By Chris Jones/The Oshawa Express
With Pride Week starting later this month, PFLAG has asked municipalities across Durham Region to implement rainbow crosswalks.
Jake Farr, a member of PFLAG, spoke to the region’s works committee about installing rainbow crosswalks in show of support for Pride as it makes its way to Durham from May 27 to June 4.
PFLAG Canada Durham Region is an organization which provides support, education and resources on the issues surrounding sexual orientation and gender identity.
It is also the only non-profit LGBTQ direct support and service provider in Durham according to their website.
According to Farr, the organization provides support to 250 community members every month, and logs 20,000 volunteer hours every year.
Farr told the committee there is a “vibrant and hidden” LGBTQ community in Durham Region, and having rainbow crosswalks during Pride Week would be a good show of support.
He notes statistically with one in 10 people being LGBTQ, in 2020 when the region’s population is expected to hit 800,000, there will be 80,000 members of the LGBTQ community in Durham Region.
Farr told council, “A Pride crosswalk can be a lifesaver… it can be a symbol of belonging.”
According to Farr, companies are engaging in communities which are also engaging with inclusion, and many Canadian municipalities have already painted crosswalks in honour of Indigenous peoples and other groups.
Locally, Clarington is preparing to unveil their rainbow crosswalks already.
Ajax regional councillor Marilyn Crawford noted she had already spoken to Ajax Mayor Shaun Collier after seeing the issue on the agenda, and said Ajax is already on board.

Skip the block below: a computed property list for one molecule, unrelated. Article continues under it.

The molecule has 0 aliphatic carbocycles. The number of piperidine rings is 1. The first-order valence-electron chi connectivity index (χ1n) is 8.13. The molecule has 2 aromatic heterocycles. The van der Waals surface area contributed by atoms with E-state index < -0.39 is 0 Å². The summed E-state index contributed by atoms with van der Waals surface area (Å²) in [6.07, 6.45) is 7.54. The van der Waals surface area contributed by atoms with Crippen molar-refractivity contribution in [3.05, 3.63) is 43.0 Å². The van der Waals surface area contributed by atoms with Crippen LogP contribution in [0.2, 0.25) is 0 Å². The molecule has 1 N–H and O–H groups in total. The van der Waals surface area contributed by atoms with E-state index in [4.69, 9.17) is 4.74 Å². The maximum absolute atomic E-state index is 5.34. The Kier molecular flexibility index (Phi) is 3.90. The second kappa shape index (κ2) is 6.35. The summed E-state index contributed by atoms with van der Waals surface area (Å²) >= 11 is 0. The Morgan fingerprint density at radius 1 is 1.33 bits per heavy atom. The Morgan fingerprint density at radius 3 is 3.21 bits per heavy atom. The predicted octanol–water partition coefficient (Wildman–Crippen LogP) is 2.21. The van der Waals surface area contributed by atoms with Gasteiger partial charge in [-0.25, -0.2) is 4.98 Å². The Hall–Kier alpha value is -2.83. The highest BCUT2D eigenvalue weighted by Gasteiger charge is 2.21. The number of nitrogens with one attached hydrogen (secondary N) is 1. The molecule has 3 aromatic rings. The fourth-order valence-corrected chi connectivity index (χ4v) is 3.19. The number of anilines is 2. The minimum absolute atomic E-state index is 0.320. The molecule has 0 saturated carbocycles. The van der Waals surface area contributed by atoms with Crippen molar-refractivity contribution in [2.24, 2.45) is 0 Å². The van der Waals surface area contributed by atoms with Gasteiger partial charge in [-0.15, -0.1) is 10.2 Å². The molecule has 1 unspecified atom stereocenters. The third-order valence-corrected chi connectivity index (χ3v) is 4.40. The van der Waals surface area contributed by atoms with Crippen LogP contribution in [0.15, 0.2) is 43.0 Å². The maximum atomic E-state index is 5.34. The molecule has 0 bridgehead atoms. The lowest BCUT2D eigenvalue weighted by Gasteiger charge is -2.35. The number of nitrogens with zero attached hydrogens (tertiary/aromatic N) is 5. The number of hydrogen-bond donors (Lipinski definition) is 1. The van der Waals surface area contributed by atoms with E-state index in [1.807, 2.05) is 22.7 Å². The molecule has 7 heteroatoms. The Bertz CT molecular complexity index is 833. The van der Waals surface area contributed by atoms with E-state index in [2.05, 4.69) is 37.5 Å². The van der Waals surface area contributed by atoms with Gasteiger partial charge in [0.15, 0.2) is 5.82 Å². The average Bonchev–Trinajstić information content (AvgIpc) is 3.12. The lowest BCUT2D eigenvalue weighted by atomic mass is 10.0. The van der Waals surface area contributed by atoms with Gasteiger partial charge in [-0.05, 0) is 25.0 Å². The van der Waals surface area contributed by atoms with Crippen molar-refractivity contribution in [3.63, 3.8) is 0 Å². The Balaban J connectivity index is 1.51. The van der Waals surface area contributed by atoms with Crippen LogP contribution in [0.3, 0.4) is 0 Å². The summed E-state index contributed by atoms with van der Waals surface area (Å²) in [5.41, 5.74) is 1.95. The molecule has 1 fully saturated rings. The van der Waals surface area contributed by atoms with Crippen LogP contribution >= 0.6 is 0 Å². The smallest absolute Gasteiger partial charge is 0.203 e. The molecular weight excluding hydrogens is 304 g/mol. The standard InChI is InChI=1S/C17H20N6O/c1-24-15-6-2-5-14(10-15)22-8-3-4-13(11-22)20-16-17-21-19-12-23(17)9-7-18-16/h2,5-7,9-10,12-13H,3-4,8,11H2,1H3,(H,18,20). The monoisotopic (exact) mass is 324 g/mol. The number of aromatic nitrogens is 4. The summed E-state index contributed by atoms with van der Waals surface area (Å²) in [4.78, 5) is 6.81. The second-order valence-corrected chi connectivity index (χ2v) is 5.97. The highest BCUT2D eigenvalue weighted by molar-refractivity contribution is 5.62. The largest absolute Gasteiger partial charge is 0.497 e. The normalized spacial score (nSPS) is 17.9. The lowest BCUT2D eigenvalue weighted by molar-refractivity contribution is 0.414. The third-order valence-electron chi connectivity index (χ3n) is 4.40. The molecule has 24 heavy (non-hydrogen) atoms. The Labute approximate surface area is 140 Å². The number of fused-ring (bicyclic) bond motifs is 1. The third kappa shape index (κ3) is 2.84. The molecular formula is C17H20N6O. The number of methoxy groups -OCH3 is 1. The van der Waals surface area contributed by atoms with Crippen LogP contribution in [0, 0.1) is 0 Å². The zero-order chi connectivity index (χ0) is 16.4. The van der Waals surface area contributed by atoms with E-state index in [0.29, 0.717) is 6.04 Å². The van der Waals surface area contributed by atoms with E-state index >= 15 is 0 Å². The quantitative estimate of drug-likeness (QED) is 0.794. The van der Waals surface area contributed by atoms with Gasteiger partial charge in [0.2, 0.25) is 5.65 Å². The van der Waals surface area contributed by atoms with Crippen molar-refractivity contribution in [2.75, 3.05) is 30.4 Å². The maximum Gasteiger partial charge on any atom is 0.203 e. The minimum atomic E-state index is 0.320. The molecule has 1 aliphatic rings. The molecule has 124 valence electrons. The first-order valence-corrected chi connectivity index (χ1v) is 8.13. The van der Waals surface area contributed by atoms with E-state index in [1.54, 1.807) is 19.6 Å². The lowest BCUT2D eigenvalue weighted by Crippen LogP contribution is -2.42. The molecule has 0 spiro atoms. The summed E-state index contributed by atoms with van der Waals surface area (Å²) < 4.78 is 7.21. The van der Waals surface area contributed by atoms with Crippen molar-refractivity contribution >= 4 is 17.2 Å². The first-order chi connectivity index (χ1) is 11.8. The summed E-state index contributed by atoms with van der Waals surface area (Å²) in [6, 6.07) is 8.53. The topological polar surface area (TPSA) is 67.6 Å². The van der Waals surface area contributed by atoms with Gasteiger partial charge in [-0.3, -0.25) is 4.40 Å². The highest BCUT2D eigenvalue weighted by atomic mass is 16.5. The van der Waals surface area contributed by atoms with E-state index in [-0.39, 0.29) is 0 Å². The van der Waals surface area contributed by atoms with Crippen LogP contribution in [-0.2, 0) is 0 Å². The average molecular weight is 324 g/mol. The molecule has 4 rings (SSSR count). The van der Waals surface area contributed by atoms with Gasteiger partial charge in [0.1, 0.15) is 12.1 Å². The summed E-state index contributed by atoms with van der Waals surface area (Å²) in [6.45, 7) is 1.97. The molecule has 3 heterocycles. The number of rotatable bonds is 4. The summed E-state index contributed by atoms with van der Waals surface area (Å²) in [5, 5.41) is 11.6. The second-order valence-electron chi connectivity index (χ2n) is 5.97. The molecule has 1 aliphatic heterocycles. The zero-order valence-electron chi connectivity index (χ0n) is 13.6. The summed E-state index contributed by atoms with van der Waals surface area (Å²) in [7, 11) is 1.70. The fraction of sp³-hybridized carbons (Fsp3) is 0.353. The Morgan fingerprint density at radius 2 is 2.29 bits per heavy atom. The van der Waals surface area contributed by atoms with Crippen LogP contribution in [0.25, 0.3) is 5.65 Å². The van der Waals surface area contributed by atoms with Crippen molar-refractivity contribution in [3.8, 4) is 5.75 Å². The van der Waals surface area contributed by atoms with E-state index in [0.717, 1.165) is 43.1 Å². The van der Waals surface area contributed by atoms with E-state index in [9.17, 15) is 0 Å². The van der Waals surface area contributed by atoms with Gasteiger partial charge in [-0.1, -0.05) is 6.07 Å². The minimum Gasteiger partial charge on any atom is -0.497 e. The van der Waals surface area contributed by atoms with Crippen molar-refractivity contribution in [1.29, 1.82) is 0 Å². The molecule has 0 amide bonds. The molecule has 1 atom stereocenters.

Oshawa’s Ward 2 regional councillor Tito-Dante Marimpietri moved the topic be sent to staff for referral.
PFLAG representative Erin Broadfoot made a request for a crosswalk to Oshawa’s community services committee.
Broadfoot said the LGBTQ community in the city is strong, but often forgotten, especially youth.
She said homelessness and suicide rates are much higher within LGBTQ youth than other groups.
“It’s because they do not feel like they belong, and are told they do not belong,” she said.
Broadfoot’s daughter is openly gay, and her family has always been very supportive of her lifestyle.
However, Broadfoot said people have said her daughter is “lucky” to have such support – something that strikes her oddly.
“How is somebody said to be lucky to be supported for who they are in their everyday life?” she asked committee members.
Installing a crosswalk would be a remedy to this in her opinion.
“Help us send a message of inclusion. Stand up, acknowledge, and show support for those who are often ignored and marginalized,” Broadfoot stated.
Addressing the potential for opposition, namely from religious groups, Broadfoot said, “LGBTQ [persons] are part of every community. This is a community that has no borders and is part of every other community that exists.”
“I can’t believe it would offend anybody,” she added.
Broadfoot said based on similar projects in other municipalities, the cost to the city is estimated at around $8,000.
PFLAG has not suggested a specific location for the crosswalk, although Broadfoot believes a section of Athol Street which will be undergoing construction would be appropriate.
Responding to a question from Ward 4 city councillor Derek Giberson, Broadfoot said there has been no evidence provided that rainbow crosswalks can cause safety issues for either motorists or pedestrians.
In terms of funding, Ward 5 city councillor John Gray asked if PFLAG could fundraise some of the money.
Broadfoot said the organization is suffering “extreme losses” in funding that has been directed to them in the past.
“We are very much struggling to make ends meet to continue programs…,” she said, adding it would be not implausible but “very difficult” for PFLAG to fundraise the money.
– with files from Dave Flaherty